Saw a small ad in Stockman Grassfarmer recently for an adaptive full flow valve which can be attached to a low flow valve and float assembly. I was super excited about this and it being a Jobe product, there was a good chance it would be a quality product.
So i hopped on the internet to find one and, although Valley Vet Supply had it for a good price, i didn’t need any other supplies to meet the $75 minimum for free shipping (we use this good company regularly). Then i found one on Ebay for a dollar less and Free shipping! Seems like it was direct from the importer. Jobe is a New Zealand company.
I only bought one because i wanted to see if it would actually work, then i may buy another. I hesitated because these puppies are not cheap at $43.65 a pop.
Yesterday, i installed it on a tank here close to the house so i could keep an eye on it in case of failure, but it worked perfectly! The flow is nearly that of just an open hose with the excellent pressure my husband built into the system which pumps from a distant pond.
Looking forward to seeing how long this will last.
I thought i’d already posted the brooder building photos, but guess not. Remember, the key to keeping it cheap, is to raid the rubbish pile to build something. But one must also guard against the cost of labour involved in ‘making it work.’
Somehow we always manage to wait until it turns cold before we realise the water tanks must be dealt with. At least it wasn’t uncomfortably cold. I already had two tanks drained, but still had one more to go, and two to turn on the leak valves so they won’t freeze. I chopped out soft ice about an inch thick that had formed on the surface. My husband had dozens of tanks to deal with!
Quick trip to my farm to shift the cows across the road.
Yes, i was just there yesterday, but discovered that I had grossly overestimated the amount of forage the cows would have, so they had to be moved today.
Ready to shut off the valve from the pond.
Turned off – notice the grove in the head of the bolt – it is now turned perpendicular to the water line – this tells us it is turned off.
The overflow pipe will just pull out (the white one).
Once it is out, then if the hole in the bottom of the tank is not plugged, the water will flow out through the buried pipe.
Water rushing out from the tank through the buried pipe into the ditch about 20 feet away from the tank.
Tank drained as low as it will go.
The system has a leak back design, so the water in the pipe with the float will drain back and not freeze.
Took Dallas with me just in case my temporary netting decided to take flight in our 33 mph gusting winds. But all went well; he wouldn’t have needed to go, but sure gave me extra peace of mind. Taking out mineral,
shutting gates, and draining a water tank took us 55 minutes. Driving up there and back takes 1 hour 15 minutes. Obviously, I usually plan to spend more time up there to justify the trip.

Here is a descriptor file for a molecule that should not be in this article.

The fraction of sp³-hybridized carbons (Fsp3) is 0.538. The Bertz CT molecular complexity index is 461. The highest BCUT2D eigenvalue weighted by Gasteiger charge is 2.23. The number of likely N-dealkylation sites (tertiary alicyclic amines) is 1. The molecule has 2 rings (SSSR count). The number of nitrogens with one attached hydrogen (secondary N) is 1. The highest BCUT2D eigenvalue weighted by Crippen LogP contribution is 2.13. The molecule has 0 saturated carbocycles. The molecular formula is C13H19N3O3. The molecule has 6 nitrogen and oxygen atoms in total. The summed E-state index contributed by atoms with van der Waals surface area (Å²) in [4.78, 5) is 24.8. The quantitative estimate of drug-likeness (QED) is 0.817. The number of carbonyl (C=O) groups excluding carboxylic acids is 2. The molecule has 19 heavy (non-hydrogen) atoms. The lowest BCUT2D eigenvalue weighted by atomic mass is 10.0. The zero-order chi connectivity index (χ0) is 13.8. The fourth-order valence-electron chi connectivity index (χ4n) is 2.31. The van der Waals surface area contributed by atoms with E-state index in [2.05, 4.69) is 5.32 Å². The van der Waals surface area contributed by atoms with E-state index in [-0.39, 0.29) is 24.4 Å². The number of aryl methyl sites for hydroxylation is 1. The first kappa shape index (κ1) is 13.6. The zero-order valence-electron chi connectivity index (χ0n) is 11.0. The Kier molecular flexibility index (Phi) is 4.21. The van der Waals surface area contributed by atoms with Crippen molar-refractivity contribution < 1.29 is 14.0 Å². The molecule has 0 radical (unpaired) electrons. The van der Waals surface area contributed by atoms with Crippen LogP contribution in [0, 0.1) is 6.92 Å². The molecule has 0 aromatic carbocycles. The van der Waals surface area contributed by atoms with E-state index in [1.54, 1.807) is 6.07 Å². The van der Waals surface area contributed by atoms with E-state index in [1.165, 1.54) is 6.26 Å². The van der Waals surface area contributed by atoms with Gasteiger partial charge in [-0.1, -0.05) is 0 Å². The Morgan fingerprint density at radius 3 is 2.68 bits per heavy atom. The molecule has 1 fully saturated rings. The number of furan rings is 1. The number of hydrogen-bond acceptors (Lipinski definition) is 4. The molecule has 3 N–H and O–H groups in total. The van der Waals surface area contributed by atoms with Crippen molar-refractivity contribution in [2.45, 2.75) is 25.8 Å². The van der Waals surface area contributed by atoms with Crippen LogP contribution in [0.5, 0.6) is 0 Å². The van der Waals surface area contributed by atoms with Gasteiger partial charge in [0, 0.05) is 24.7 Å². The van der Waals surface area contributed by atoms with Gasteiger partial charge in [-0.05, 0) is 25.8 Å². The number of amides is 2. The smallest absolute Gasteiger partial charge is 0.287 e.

Waiting patiently for me to get out of the way!
And moving on! Took about a minute for 210 cows, replacement heifers, and 130 calves to move across!
My ‘stuck in the house’ routine continues as the pollen count rises due to excessive wind!
Couldn’t sleep well last night due to allergies, but laid on the recliner from 5am to 7am before finally giving up on more sleep and just getting up.
Had found a package of beef stew meat in the refrigerator freezer that was four years old! I absolutely do not recommend keeping meat frozen that long – it doesn’t actually go ‘bad’ but it does not taste as good – especially coming from the frig/freezer which does not keep frozen as hard as a deep freezer. So, not wanting to waste it, i planned lunch around it with browing it in olive oil and simmer for tenderness, then closer to lunch time, adding enough flour to thicken, then plenty of milk to make a tasty white gravy. I also scrambled farm fresh eggs with butter from grass fed cows and garden raised spinach. Whipped a batch of baking powder biscuits for the gravy and that was lunch. It’s weird only fixing for four.
In the meantime, I drove to the seed plant to do some paperwork (always that..:-( , picked up some apples from the tree as well as a water tank float and a short hose. The latter two to set up a small tank for my recip cows since i’m getting tired of going out to fill up the water tank twice a day. After repairing one end of the hose, I hooked up the fittings to the hydrant and moved the water tank in place and filled. Working great – no leaks. Awesome. Now they won’t run out of water and I don’t have to work so hard.
The apples were to cube along with a butternut squash, mixed together then poured over with a bit of orange juice and maple syrup and sprinkled with cinnamon, then baked. I don’t think i’ll keep this recipe – it was okay, but well, it’s just not chocolate…….
I did manage to wash the front storm door – it looks great, but later when i tried vacuuming the spider webs built between the glass and screen of the windows, i was totally overcome with allergies – it’s like breathing sand! So didn’t do that anymore, but did manage to vacuum all the furniture under and between and around and beneath. And wipe down one of the ceiling fans Really feels a lot cleaner in here.
No cows exhibiting heat today; tomorrow is supposed to be the big day, so gotta hang around the next two-three days for observing.
Drove to north and west of Purdin this afternoon to pick up our weekly allotment of milk and return the empty glass bottles.
Watered the mums that I meant to transplant today – best get that done in the morning.
Spent about an hour removing items from the silver garage. Hope to get it torn down and removed sometime this fall.
My early morning is catching up with me since I feel quite sleepy.